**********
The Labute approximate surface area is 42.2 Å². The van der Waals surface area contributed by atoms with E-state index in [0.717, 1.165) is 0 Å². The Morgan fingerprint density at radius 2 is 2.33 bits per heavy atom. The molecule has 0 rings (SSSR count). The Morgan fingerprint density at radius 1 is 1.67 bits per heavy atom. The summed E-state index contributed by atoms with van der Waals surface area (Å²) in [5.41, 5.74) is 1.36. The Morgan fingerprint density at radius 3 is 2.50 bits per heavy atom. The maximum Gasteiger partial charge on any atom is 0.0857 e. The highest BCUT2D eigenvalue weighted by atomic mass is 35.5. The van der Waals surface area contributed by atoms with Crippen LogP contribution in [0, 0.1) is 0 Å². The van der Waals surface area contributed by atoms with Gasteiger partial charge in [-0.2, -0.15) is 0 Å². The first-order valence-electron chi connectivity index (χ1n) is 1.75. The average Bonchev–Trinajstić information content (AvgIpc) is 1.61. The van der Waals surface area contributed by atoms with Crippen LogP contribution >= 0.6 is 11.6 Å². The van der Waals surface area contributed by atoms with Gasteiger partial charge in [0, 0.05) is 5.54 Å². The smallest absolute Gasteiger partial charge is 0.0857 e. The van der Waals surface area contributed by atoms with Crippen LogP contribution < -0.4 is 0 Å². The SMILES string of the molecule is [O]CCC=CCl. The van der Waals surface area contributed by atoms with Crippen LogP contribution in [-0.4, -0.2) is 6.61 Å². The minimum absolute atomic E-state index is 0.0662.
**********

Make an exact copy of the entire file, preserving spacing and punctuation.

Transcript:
The Labute approximate surface area is 42.2 Å². The van der Waals surface area contributed by atoms with E-state index in [0.717, 1.165) is 0 Å². The Morgan fingerprint density at radius 2 is 2.33 bits per heavy atom. The molecule has 0 rings (SSSR count). The Morgan fingerprint density at radius 1 is 1.67 bits per heavy atom. The summed E-state index contributed by atoms with van der Waals surface area (Å²) in [5.41, 5.74) is 1.36. The Morgan fingerprint density at radius 3 is 2.50 bits per heavy atom. The maximum Gasteiger partial charge on any atom is 0.0857 e. The highest BCUT2D eigenvalue weighted by atomic mass is 35.5. The van der Waals surface area contributed by atoms with Crippen LogP contribution in [0, 0.1) is 0 Å². The van der Waals surface area contributed by atoms with Gasteiger partial charge in [-0.2, -0.15) is 0 Å². The first-order valence-electron chi connectivity index (χ1n) is 1.75. The average Bonchev–Trinajstić information content (AvgIpc) is 1.61. The van der Waals surface area contributed by atoms with Crippen LogP contribution >= 0.6 is 11.6 Å². The van der Waals surface area contributed by atoms with Gasteiger partial charge in [0, 0.05) is 5.54 Å². The smallest absolute Gasteiger partial charge is 0.0857 e. The van der Waals surface area contributed by atoms with Crippen LogP contribution < -0.4 is 0 Å². The SMILES string of the molecule is [O]CCC=CCl. The van der Waals surface area contributed by atoms with Crippen LogP contribution in [-0.4, -0.2) is 6.61 Å². The minimum absolute atomic E-state index is 0.0662.